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© 2003 David Koeller.  All rights reserved.

Mediterranean Chronology


The Emperor Decius

249-251

 

Gaius Messuis Quintus Decius (201-251) was a native of the middle Danube region, either Illyricum or Pannonia (modern Hungary). In 248,while possibly a prefect of Rome, Decius was appointed by Emperor Philip to restore order along the lower Danube, an area which was under attack by the Goths and where Roman troops where in revolt. After a successful restoration of the region, his troops urged him to accept the imperial title and challenge Philip. With the support of his troops he then marched to northern Italy where he defeated and killed Philip near Verona in September of 249. After defeating Philip, he also killed Phillips sons. Soon after his defeat of Philip, the Senate named Decius emperor and granted him the title of Trajunus.

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Because of the political instability, military and economic crisis, and the social upheavals in the Roman Empire during the third century, one of Decius’ main objectives was to restore the stability of the empire’s past. In early AD 250, in an effort to unite the Empire against the threat of the Gothic invasion in the Balkans and the Sassanian Persians in the East and also as an attempt to restore the old virtues of Rome, Decius commanded that all citizens of the empire demonstrate their loyalty to the state gods and his divine reign through public sacrifice. Decius then set up sacrificial commissions in all cities and villages to supervise the execution of the sacrifices and to deliver written certificates to all citizens who performed the sacrifices. A citizen’s refusal was regarded as a threat to the religious unity of the Roman Empire and a denial of the general goodwill to the sovereign. Consequently, any citizen who refused to perform the sacrifices was subject to arrest, imprisonment, and execution.

Although it is debated whether or not this was a strategic attack against the Christian community, Decius’ enforcement of the edict initiated the first general persecution of Christians in the empire’s history. Previous to Decius’ time, Christian persecutions had been spontaneous and local. Roman Emperors, beginning with Nero, were threatened by the rapid expansion of Christianity throughout the Roman Empire. For this reason, Christians often became victims of urban riots and were made scapegoats for disasters and local troubles, as was the case of Nero’s persecution of Christians blaming them for the great fire of Rome in AD 64. By the time of Decius, the Christian community was no longer a small association of uneducated lower class citizens but had become a cross-section of Roman society including members on all levels of the social scale. Because of this, Christianity posed a much greater threat than in earlier years. However, Decius’ persecutions had a devastating impact on the Christian community. Many Christians recanted their faith and performed the sacrifices, others purchased false certificates to evade persecution, and many others fled. Those who refused to perform the sacrifices were imprisoned, tortured, and executed, including bishops Fabian of Rome, Babylos of Antioch, and Alexander of Jerusalem.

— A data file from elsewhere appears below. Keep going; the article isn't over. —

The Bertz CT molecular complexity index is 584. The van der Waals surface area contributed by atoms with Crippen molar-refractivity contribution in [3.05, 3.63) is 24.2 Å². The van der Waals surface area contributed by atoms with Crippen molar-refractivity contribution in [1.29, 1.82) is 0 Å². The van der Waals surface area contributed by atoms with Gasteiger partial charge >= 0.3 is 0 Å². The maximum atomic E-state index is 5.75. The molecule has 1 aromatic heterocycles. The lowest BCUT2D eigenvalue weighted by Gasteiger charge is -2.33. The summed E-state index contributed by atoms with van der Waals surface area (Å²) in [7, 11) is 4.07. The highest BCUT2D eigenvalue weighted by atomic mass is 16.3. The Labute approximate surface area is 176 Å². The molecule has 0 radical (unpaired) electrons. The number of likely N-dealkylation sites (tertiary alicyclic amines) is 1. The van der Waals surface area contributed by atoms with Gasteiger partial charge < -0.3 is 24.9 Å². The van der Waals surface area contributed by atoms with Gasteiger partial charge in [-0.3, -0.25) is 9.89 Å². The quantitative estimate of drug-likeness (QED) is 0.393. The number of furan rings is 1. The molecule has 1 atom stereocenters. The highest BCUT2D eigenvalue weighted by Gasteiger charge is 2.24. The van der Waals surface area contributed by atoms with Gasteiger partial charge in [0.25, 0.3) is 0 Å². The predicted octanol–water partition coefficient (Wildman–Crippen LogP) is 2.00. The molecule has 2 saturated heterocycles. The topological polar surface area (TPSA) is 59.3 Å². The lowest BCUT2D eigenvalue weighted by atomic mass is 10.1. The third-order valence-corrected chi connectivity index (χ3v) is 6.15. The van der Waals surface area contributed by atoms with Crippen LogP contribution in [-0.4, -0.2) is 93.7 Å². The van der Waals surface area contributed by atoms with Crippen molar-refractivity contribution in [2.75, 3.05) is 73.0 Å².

As Christian persecution increased, crisis on the Danubian frontier in AD 250 prevented the end of the religion. In late AD 250, Decius followed his son Herennuis’ campaign to the front and led an attack against the Goths and defeated Kniva, the king of the Goths, but Decius’ army was severely checked. Soon after, Decius suffered a major defeat at Beroea and was forced to flee for safety. By early spring AD 251, because of Decius’ military diversion at the Danubian front, Christian persecution abated and had ended in Carthage and Rome. The faithful Christians readmitted the apostates and restored steadfast faith and zeal to the entire Christian community. In midsummer of AD 251, Decius led another attack against the Goths and was defeated and killed at Abrittus in the Dobrudja, becoming the first Roman emperor to die in battle against foreign invaders. Decius’ successors Trebonianus Gallus and Valerian continued his persecution of Christians but never reached the same level of general persecutions.


Bibliography:

Cotterell, Arthur, editor. The Encyclopedia of Ancient Civilizations. Rainbird Publishing Group Limited, 1980.

Grant, Michael and Kitzinger, Rachel, editors. Civilization of the Ancient Mediterranean, vol. II. Charles Scribnerís Sons, 1988.

Bunson, Matthew. Encyclopedia of the Roman Empire. Facts on File, New York, 1994.

Cook, S. A., Adcock, F. E., Charlesworth, M. P., and Baynes, N. H., editors. Cambridge Ancient History, vol. 12. Cambridge University Press, New York. 1956.

Cross, F. L. and Livingstone, E. A. The Oxford Dictionary of the Christian Church. Oxford University Press, 1997.

Ferguson, Everett. Encyclopedia of Early Christianity, vol. I. Garland Publishing, New York, 1997.


Edited, Researched and Written by:
Tyler Erickson
17 December 1999

Copyright 1996-1999 by David W. Koeller. All rights reserved.

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